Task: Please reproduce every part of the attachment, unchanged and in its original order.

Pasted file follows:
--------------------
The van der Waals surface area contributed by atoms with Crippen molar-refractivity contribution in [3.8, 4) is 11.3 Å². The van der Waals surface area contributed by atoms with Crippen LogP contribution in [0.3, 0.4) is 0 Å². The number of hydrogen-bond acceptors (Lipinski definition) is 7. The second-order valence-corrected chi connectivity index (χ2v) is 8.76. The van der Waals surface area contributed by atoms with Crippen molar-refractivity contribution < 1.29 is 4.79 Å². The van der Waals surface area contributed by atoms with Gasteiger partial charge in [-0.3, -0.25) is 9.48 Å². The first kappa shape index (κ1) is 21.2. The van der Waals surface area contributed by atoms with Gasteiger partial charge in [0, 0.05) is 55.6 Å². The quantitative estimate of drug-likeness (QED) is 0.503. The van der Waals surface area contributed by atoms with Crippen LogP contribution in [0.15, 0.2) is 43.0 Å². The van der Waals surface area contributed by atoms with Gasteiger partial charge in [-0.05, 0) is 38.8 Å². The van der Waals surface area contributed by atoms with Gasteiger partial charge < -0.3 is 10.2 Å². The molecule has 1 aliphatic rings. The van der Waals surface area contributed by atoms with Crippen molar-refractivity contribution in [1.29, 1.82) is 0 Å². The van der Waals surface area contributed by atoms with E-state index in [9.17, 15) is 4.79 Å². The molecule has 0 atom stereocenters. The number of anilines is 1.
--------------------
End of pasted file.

The van der Waals surface area contributed by atoms with Crippen molar-refractivity contribution in [3.8, 4) is 11.3 Å². The van der Waals surface area contributed by atoms with Crippen LogP contribution in [0.3, 0.4) is 0 Å². The number of hydrogen-bond acceptors (Lipinski definition) is 7. The second-order valence-corrected chi connectivity index (χ2v) is 8.76. The van der Waals surface area contributed by atoms with Crippen molar-refractivity contribution < 1.29 is 4.79 Å². The van der Waals surface area contributed by atoms with Gasteiger partial charge in [-0.3, -0.25) is 9.48 Å². The first kappa shape index (κ1) is 21.2. The van der Waals surface area contributed by atoms with Gasteiger partial charge in [0, 0.05) is 55.6 Å². The quantitative estimate of drug-likeness (QED) is 0.503. The van der Waals surface area contributed by atoms with Crippen LogP contribution in [0.15, 0.2) is 43.0 Å². The van der Waals surface area contributed by atoms with Gasteiger partial charge in [-0.05, 0) is 38.8 Å². The van der Waals surface area contributed by atoms with Gasteiger partial charge < -0.3 is 10.2 Å². The molecule has 1 aliphatic rings. The van der Waals surface area contributed by atoms with Crippen molar-refractivity contribution in [1.29, 1.82) is 0 Å². The van der Waals surface area contributed by atoms with E-state index in [9.17, 15) is 4.79 Å². The molecule has 0 atom stereocenters. The number of anilines is 1.